You can't just do an about-face and tell people, you made a mistake, and they're counting on you to get it done. So we worked really hard to combat that, but that's really the issue. The growth we're talking about today and again, I know you all just have to listen to us anecdotally on these things, but it's more broad-based, it's coming across different verticals, it's coming across both traditional accounts and we're starting to be smarter about going after new economy companies, which, short term, doesn't move the needle a whole lot in revenue because they're smaller, but it's really playing a short-term, mid-term, long-term game, if you will. And honestly, for me, the thing that I really like is that some of the traditional wins that we have recently that we're talking about here, these are with companies that have entrenched competition.

In fact, in our business, with the exception of new economy players, we -- pretty much wherever you show up, you've already got competitors that are there, and they're good. We don't have a bunch of people we compete against that are bad operators. So I mean, well, if there are -- Subhaash is laughing at me as I'm saying this, so but the truth is, they are not. But as you look at that, you have to show up different, and top of mind today is all about digital transformation.

And so we now have with the three significant wins that we've got from traditional players in different -- all in different verticals, the one thing about it that really has given me affirmation is that they are selecting us over our capability. So we're not showing up this is a 40-year old call center company. In their words, they're really looking at us more in a context of digital BPO. So again, it's early in the game.

We've made these investments. Symphony was a real nice piece of the puzzle that we needed in our capability, that's only been nine months. And I think the market affirmation that we're getting, both verbally and through their actions of awarding this business is certainly giving us confidence. So we think, OK, we think we're on to something.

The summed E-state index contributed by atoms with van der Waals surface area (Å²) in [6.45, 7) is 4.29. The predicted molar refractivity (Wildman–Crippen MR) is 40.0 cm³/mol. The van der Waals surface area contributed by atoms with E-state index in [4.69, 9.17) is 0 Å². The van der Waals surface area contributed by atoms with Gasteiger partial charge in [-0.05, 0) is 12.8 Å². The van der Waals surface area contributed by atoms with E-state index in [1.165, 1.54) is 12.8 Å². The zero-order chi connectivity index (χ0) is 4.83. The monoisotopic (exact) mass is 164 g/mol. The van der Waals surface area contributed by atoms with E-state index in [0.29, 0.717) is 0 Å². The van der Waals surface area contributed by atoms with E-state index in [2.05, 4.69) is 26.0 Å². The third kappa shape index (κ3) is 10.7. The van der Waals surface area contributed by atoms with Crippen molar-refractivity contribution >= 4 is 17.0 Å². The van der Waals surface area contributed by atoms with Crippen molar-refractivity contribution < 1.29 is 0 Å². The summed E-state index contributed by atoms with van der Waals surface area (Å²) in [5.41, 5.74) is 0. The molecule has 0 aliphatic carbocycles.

So anyway, I just had to give you that much color plus with my voice work, and I'm probably talking a little longer than normal. But anyway, that's what I would say about that, Vince.

Vincent Colicchio -- Barrington Research -- Analyst

And you're going after -- you're more broad-based in terms of your sales effort in terms of what you're going after. Give us a sense of how low or high the penetration rates are in some of these other verticals, like healthcare, for example?

Chuck Sykes -- President and Chief Executive Officer

Yeah. So if you look at our mix, I mean, the one thing, as we sit back and look at the business, I mean, just in the simple -- kind of in a simple barometer to see how we're doing, we really would like our business to be a little closer to the way the market is currently distributed just where people work in our industry. And again, we really want to be so much more disciplined in managing that client concentration. So in that regard, we are underindexed in healthcare right now.

As I think most of you guys know, most of our healthcare has kind of been out of our Canadian operation and a lot of it has actually been more on the product side versus on the insurance payer side. And now with our digital marketing capabilities and with our RPA capabilities, we can really show up with a different offering there, and we believe we're going to be able to start breaking into that insurance payer start of the house. And the recent win is a nice start for that. On the communications side, look, we're sitting, down in the low 20s right now.

OK. I mean, that's -- we don't want to get back up into the 40s, like we were, but that probably should be a little higher than that from just an indexing. But the other thing too is that we want to make sure we're delivering and supporting these industries in the right delivery geographies. Communications domestically is pretty tough, as we learned, and that's been a lot of our story.

So the work that we're looking at now and the future is primarily outside the U.S., and we feel good about that. So financial services is hanging in there. I think we're at -- we're in the low 30s there, and I think that's indicative of what the market concentration is. So we feel like we've got good representation there, and we still have new logos to go after in the area.

Probably the bigger thing, and this isn't really visible to you guys because it's easier at top of the verticals, but within every vertical you have think of the traditional big players, and you have the new economy players today and when you look at our business, our new economy companies, it probably represents about 17% of the total company, and we love to see that more toward 30%. So we're making a concerted effort there as well. Anyway, just giving you that type of color, I hope that helps, but talking to you...

Vincent Colicchio -- Barrington Research -- Analyst

Yeah. Thanks for all that color. It was helpful. Now that's it for me.


Chuck Sykes -- President and Chief Executive Officer

All right. Thank you.


[Operator instructions] Our next question comes from Dave Koning of Baird. Dave, please proceed.

Dave Koning -- Robert W. Baird and Company -- Analyst

Yeah. Hey, guys thank you and welcome back, Chuck.